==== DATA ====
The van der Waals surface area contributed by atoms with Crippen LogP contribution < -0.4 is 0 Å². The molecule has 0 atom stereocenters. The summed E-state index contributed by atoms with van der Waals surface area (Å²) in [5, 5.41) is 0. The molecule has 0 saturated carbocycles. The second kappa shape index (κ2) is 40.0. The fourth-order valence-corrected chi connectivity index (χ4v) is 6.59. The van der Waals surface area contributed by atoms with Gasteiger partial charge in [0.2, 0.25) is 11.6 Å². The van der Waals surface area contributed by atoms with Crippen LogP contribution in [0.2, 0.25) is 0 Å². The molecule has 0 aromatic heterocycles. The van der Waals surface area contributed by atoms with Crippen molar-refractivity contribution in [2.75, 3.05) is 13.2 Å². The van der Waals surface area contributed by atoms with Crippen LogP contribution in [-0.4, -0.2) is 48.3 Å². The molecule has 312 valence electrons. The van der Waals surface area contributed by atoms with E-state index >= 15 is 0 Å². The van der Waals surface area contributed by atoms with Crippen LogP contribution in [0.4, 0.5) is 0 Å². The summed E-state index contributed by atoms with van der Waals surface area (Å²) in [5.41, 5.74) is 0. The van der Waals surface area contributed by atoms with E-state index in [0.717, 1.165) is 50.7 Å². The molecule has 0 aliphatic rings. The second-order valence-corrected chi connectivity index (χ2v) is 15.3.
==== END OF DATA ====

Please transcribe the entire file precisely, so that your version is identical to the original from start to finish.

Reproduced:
The van der Waals surface area contributed by atoms with Crippen LogP contribution < -0.4 is 0 Å². The molecule has 0 atom stereocenters. The summed E-state index contributed by atoms with van der Waals surface area (Å²) in [5, 5.41) is 0. The molecule has 0 saturated carbocycles. The second kappa shape index (κ2) is 40.0. The fourth-order valence-corrected chi connectivity index (χ4v) is 6.59. The van der Waals surface area contributed by atoms with Gasteiger partial charge in [0.2, 0.25) is 11.6 Å². The van der Waals surface area contributed by atoms with Crippen LogP contribution in [0.2, 0.25) is 0 Å². The molecule has 0 aromatic heterocycles. The van der Waals surface area contributed by atoms with Crippen molar-refractivity contribution in [2.75, 3.05) is 13.2 Å². The van der Waals surface area contributed by atoms with Crippen LogP contribution in [-0.4, -0.2) is 48.3 Å². The molecule has 312 valence electrons. The van der Waals surface area contributed by atoms with E-state index >= 15 is 0 Å². The van der Waals surface area contributed by atoms with Crippen LogP contribution in [0.4, 0.5) is 0 Å². The summed E-state index contributed by atoms with van der Waals surface area (Å²) in [5.41, 5.74) is 0. The van der Waals surface area contributed by atoms with E-state index in [0.717, 1.165) is 50.7 Å². The molecule has 0 aliphatic rings. The second-order valence-corrected chi connectivity index (χ2v) is 15.3.